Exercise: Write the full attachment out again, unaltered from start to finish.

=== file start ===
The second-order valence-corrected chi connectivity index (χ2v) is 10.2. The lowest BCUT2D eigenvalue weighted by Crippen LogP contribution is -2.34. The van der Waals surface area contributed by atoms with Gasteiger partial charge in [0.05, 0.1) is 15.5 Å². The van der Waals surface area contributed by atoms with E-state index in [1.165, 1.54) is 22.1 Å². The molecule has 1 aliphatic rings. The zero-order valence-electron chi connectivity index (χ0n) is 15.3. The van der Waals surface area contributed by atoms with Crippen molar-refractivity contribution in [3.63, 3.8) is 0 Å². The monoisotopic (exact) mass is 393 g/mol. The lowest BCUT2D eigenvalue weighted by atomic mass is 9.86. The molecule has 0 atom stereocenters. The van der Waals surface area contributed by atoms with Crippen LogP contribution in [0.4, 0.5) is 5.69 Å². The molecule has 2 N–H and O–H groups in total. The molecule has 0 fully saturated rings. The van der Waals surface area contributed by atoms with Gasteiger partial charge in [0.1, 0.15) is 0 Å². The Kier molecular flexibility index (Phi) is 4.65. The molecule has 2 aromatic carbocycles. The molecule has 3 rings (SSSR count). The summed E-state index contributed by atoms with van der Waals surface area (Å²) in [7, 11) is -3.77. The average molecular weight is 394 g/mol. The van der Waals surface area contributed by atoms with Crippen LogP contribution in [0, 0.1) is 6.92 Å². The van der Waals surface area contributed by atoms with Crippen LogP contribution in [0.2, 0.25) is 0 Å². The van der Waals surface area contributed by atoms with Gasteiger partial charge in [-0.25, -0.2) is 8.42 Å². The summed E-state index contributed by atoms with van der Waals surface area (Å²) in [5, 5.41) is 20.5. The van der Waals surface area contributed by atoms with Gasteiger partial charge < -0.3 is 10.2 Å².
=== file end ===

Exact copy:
The second-order valence-corrected chi connectivity index (χ2v) is 10.2. The lowest BCUT2D eigenvalue weighted by Crippen LogP contribution is -2.34. The van der Waals surface area contributed by atoms with Gasteiger partial charge in [0.05, 0.1) is 15.5 Å². The van der Waals surface area contributed by atoms with E-state index in [1.165, 1.54) is 22.1 Å². The molecule has 1 aliphatic rings. The zero-order valence-electron chi connectivity index (χ0n) is 15.3. The van der Waals surface area contributed by atoms with Crippen molar-refractivity contribution in [3.63, 3.8) is 0 Å². The monoisotopic (exact) mass is 393 g/mol. The lowest BCUT2D eigenvalue weighted by atomic mass is 9.86. The molecule has 0 atom stereocenters. The van der Waals surface area contributed by atoms with Crippen LogP contribution in [0.4, 0.5) is 5.69 Å². The molecule has 2 N–H and O–H groups in total. The molecule has 0 fully saturated rings. The van der Waals surface area contributed by atoms with Gasteiger partial charge in [0.1, 0.15) is 0 Å². The Kier molecular flexibility index (Phi) is 4.65. The molecule has 2 aromatic carbocycles. The molecule has 3 rings (SSSR count). The summed E-state index contributed by atoms with van der Waals surface area (Å²) in [7, 11) is -3.77. The average molecular weight is 394 g/mol. The van der Waals surface area contributed by atoms with Crippen LogP contribution in [0, 0.1) is 6.92 Å². The van der Waals surface area contributed by atoms with Crippen LogP contribution in [0.2, 0.25) is 0 Å². The van der Waals surface area contributed by atoms with Gasteiger partial charge in [-0.25, -0.2) is 8.42 Å². The summed E-state index contributed by atoms with van der Waals surface area (Å²) in [5, 5.41) is 20.5. The van der Waals surface area contributed by atoms with Gasteiger partial charge < -0.3 is 10.2 Å².